Nitroglycerin-Induced Asystole

Edgardo A. Ong, MD; Carmen Canlas, MD; William Smith, MD
Arch Intern Med. 1985;145(5):954. doi:10.1001/archinte.1985.00360050224050.
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To the Editor.  —Nitroglycerin has been reported to cause bradycardia and hypotension.1-3 However, to our knowledge, there has never been any report of asystole following its administration. The following is a brief summary of asystole after nitroglycerin administration.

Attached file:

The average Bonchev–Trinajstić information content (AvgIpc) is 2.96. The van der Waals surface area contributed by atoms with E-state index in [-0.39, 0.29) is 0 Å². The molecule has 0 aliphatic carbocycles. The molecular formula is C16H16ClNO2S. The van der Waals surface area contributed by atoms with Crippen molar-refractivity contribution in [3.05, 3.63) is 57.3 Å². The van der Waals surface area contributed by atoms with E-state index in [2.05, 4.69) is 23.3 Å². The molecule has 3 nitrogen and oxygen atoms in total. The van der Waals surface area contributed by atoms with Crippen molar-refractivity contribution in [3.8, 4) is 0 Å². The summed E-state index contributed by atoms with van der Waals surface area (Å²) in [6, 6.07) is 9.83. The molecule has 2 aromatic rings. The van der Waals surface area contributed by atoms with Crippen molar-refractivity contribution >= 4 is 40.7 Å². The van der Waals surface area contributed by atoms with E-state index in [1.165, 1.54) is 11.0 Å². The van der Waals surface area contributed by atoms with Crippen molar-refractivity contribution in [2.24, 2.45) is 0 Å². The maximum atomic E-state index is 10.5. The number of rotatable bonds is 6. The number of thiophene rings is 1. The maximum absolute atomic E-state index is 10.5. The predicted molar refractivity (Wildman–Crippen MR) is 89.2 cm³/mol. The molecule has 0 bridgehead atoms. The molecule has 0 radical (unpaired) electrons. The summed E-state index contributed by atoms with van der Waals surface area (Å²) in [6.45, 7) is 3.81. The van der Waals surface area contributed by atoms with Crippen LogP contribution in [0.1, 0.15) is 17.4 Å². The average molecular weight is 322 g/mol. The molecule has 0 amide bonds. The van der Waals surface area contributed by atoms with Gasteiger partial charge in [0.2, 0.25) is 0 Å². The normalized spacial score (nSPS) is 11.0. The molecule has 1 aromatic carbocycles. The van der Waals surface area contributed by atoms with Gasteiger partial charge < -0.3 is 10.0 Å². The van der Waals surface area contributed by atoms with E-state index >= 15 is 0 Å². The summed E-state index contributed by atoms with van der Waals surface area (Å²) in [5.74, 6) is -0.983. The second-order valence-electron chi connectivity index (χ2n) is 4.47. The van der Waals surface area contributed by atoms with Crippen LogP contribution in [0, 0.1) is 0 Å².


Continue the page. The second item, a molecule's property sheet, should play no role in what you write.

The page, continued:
Report of a Case.  —A 33-year-old man was seen in the emergency room complaining of moderately severe precordial chest pains. An electrocardiogram revealed 2-mm ST-segment elevation in the inferior leads, compatible with either early repolarization, pericarditis, or Prinzmetal's angina. Nitroglycerin (0.3 mg), was given sublingually while the patient was monitored. Two to three minutes later, the patient started to complain of a fainting sensation and became unconscious. Heart rate, which was initially noted to be 100 beats per minute, dropped precipitously to 50, then to 0 beats per minute; monitor showed a flat line for approximately one minute. Blood pressure was 120/80 mm Hg before nitroglycerin administration, impalpable during cardiopulmonary resuscitation,


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